1 The Director concedes that the Unemployment Insurance Act does not specifically state that an applicant be available for full-time employment to be eligible for benefits. He argues that the Department of Labor has long construed section 420(C) to require full-time availability and that this interpretation is entitled to great weight. It is correct that when an agency which is charged with the administration of a legislative program has long construed a statute in a particular way, that construction is entitled to great weight by a reviewing court. (Knight v. Chicago & North Western Ry. Co. (1954), 3 Ill. App.2d 502, 123 N.E.2d 128.) On the other hand, an erroneous construction of a statute by an administrative agency is not binding. Heifner v. Board of Education (1975), 32 Ill. App.3d 83, 335 N.E.2d 600.
2 We believe that this case must be remanded to the Department of Labor for further consideration because it is apparent that the administrative agency ruled that because plaintiff was available only for part-time employment, she was ineligible per se. This inflexible, administrative interpretation of section 420(C) to require full-time availability in all cases clashes with the standard the supreme court set out in Mohler. The administrative agency never determined that full-time work was suitable work which plaintiff lacked good cause to refuse. (See Sanchez v. Unemployment Insurance Appeals Board (1977), 20 Cal.3d 55, 569 P.2d 740, 141 Cal.Rptr. 146.) Nor did it determine that a labor market for the services which plaintiff was willing to provide was unavailable. (See Myers v. Commonwealth of Pennsylvania Unemployment Compensation Board of Review (1975), 17 Pa. Commw. Ct. 281, 330 A.2d 886; Industrial Com. v. Redmond (1973), 183 Colo. 14, 514 P.2d 623.) Even though a claimant's physical condition may prevent her from continuing at her present employment, a labor market may exist for the type of work which she is able to do and for which she is available. John S. Barnes Corp. v. Board of Review (1965), 55 Ill. App.2d 102, 204 N.E.2d 20.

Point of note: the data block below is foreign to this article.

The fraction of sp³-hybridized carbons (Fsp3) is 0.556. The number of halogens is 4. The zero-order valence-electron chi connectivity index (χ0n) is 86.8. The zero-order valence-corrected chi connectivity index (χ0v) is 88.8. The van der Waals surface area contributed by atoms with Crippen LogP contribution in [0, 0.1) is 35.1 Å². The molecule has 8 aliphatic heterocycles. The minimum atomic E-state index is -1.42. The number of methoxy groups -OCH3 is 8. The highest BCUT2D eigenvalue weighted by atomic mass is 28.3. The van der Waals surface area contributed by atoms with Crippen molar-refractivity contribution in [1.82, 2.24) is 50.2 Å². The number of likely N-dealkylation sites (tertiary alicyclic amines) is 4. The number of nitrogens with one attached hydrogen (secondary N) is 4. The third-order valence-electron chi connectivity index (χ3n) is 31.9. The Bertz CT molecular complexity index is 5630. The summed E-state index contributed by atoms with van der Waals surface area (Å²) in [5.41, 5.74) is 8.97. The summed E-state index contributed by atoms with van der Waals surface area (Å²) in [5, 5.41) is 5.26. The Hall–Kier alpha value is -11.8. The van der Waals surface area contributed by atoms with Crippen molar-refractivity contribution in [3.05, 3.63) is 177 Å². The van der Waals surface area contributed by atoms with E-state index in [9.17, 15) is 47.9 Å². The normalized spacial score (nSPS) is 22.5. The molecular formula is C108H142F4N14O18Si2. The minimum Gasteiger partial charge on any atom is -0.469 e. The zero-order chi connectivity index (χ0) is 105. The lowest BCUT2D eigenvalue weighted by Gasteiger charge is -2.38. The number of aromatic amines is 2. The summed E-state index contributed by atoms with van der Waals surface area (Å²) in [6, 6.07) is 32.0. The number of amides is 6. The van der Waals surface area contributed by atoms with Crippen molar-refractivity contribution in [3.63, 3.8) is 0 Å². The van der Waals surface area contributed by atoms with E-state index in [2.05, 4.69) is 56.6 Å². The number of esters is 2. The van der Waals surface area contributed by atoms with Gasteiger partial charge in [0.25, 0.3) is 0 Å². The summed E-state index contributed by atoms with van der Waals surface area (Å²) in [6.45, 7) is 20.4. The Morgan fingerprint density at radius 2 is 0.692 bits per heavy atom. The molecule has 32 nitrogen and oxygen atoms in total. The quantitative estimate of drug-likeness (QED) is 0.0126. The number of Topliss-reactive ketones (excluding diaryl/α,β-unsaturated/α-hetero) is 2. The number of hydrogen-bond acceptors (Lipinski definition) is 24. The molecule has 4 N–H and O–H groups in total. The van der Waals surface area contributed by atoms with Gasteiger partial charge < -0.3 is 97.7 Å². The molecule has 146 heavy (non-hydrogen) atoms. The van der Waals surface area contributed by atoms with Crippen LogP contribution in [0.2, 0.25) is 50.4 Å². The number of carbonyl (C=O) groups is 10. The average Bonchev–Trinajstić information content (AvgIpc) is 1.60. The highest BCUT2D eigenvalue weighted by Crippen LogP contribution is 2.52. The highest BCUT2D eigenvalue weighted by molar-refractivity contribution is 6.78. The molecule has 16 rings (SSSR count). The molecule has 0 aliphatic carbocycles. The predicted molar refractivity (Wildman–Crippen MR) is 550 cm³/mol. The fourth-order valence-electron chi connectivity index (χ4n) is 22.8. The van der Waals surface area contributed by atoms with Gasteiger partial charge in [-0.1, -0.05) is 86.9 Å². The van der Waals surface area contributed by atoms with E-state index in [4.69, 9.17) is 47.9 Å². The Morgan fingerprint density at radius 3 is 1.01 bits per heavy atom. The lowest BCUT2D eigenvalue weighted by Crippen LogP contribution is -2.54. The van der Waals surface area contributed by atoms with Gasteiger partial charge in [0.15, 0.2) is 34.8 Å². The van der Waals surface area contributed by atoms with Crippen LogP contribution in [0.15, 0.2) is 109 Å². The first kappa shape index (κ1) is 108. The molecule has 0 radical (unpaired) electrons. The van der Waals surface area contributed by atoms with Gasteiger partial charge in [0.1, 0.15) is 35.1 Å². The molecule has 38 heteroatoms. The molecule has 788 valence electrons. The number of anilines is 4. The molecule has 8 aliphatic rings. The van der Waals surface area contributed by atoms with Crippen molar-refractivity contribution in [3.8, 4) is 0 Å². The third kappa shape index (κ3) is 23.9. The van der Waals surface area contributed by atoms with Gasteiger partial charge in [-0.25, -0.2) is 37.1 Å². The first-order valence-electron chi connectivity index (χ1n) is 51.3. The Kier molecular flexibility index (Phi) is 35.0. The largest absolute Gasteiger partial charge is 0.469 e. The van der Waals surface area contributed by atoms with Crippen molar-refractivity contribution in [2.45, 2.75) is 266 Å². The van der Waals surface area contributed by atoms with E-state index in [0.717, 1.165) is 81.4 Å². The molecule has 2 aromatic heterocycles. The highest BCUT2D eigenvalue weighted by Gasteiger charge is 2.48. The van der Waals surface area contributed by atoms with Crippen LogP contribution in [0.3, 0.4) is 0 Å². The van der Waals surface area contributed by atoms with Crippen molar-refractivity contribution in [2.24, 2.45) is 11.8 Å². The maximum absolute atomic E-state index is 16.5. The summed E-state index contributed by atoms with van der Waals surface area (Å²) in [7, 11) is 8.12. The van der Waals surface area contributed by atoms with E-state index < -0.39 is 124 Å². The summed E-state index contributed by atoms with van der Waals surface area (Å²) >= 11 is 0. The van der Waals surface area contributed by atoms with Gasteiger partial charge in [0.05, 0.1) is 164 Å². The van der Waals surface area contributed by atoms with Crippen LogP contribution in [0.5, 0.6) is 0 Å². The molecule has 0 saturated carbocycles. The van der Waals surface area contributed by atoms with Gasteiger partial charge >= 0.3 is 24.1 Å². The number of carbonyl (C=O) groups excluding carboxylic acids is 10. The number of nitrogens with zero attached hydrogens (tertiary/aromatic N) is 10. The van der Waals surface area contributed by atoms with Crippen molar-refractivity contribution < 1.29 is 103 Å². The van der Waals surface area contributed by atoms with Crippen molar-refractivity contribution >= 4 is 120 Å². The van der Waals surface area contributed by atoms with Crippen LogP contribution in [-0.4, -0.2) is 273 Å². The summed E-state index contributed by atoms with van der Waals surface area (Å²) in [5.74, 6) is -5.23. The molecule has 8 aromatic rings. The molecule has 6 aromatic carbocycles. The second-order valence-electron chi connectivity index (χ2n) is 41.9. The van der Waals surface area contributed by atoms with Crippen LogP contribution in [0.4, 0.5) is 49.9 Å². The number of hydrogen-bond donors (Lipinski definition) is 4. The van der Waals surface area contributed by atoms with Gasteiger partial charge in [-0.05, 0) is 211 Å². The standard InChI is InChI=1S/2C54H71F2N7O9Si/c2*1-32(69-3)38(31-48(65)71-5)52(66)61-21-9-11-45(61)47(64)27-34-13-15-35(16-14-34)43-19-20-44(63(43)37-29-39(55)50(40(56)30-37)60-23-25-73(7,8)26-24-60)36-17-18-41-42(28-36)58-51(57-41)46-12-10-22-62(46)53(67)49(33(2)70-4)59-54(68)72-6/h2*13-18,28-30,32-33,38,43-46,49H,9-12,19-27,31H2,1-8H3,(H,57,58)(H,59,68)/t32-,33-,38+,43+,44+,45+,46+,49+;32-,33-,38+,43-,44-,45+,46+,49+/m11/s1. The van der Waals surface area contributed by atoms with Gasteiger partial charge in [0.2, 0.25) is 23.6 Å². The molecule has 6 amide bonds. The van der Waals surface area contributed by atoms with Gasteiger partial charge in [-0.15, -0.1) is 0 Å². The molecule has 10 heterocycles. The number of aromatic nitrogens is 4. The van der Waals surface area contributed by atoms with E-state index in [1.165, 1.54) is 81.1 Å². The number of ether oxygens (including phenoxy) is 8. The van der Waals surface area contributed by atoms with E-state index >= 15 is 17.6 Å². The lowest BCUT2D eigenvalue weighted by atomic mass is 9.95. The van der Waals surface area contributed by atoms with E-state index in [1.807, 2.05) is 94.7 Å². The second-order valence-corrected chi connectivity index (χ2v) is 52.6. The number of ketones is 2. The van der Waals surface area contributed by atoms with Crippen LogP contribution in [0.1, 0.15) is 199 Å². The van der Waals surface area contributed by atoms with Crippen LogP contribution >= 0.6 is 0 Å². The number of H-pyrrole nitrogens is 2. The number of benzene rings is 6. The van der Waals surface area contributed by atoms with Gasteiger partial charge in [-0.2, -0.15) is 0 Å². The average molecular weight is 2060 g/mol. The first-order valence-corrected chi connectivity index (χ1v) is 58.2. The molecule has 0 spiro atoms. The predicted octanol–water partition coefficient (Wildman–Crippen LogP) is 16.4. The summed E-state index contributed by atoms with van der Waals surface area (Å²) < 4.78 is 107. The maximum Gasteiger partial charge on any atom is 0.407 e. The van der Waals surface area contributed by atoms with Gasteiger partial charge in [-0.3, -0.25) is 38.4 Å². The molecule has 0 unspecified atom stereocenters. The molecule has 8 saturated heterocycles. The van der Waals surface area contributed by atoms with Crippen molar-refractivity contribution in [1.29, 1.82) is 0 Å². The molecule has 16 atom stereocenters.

3-5 The phrase "available for work" is designed to test the current labor force attachment of the claimant. (Mohler v. Department of Labor.) The question to be resolved in this case is whether the claimant has, through the imposition of conditions, so limited her availability as to effectively remove herself from the labor market. Of course, we realize that in many cases a claimant who restricts himself to part-time work may be ineligible. We further surmise that certain cases may arise where a claimant so unreasonably restricts his availability that there can be no doubt that he is not attached to the labor force in a meaningful way. In such cases, a claimant may be deemed unavailable as a matter of law. (Unemployment Compensation Board of Review v. Wilson (1976), 24 Pa. Commw. Ct. 21, 354 A.2d 260; see Rubin v. Levine (1975), 50 App. Div.2d 956, 376 N.Y.S. 2d 30.) However, this is not such a case. We do not think that the conditions which plaintiff has imposed render her unavailable as a matter of law.
We further point out that the burden of proving eligibility before the Unemployment Compensation Division rests with the claimant. (See Brown v. Board of Review (1972), 8 Ill. App.3d 19, 289 N.E.2d 40.) On remand, plaintiff will have the burden of establishing her availability for work as well as the other eligibility requirements contained in section 420(C).
Accordingly, the judgment of the circuit court of Cook County is reversed and the cause remanded for further proceedings consistent with the views expressed herein.
Reversed and remanded.
DOWNING and PERLIN, JJ., concur.